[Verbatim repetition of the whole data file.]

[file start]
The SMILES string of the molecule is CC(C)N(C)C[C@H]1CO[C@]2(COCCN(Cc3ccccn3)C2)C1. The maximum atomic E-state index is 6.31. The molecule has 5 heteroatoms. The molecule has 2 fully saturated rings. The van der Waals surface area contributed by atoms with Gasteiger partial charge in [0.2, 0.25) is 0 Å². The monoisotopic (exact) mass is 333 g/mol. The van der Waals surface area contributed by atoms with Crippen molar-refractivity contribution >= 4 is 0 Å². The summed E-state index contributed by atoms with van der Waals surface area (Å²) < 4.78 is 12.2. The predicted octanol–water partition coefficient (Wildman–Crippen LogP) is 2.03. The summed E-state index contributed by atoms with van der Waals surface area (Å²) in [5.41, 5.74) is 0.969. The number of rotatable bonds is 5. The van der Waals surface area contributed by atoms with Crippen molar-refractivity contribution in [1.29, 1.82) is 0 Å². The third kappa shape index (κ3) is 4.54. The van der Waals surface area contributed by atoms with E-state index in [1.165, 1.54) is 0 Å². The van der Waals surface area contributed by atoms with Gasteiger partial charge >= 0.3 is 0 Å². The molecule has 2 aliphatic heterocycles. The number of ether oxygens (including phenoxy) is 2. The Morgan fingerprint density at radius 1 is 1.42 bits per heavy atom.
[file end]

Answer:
The SMILES string of the molecule is CC(C)N(C)C[C@H]1CO[C@]2(COCCN(Cc3ccccn3)C2)C1. The maximum atomic E-state index is 6.31. The molecule has 5 heteroatoms. The molecule has 2 fully saturated rings. The van der Waals surface area contributed by atoms with Gasteiger partial charge in [0.2, 0.25) is 0 Å². The monoisotopic (exact) mass is 333 g/mol. The van der Waals surface area contributed by atoms with Crippen molar-refractivity contribution >= 4 is 0 Å². The summed E-state index contributed by atoms with van der Waals surface area (Å²) < 4.78 is 12.2. The predicted octanol–water partition coefficient (Wildman–Crippen LogP) is 2.03. The summed E-state index contributed by atoms with van der Waals surface area (Å²) in [5.41, 5.74) is 0.969. The number of rotatable bonds is 5. The van der Waals surface area contributed by atoms with Crippen molar-refractivity contribution in [1.29, 1.82) is 0 Å². The third kappa shape index (κ3) is 4.54. The van der Waals surface area contributed by atoms with E-state index in [1.165, 1.54) is 0 Å². The van der Waals surface area contributed by atoms with Gasteiger partial charge >= 0.3 is 0 Å². The molecule has 2 aliphatic heterocycles. The number of ether oxygens (including phenoxy) is 2. The Morgan fingerprint density at radius 1 is 1.42 bits per heavy atom.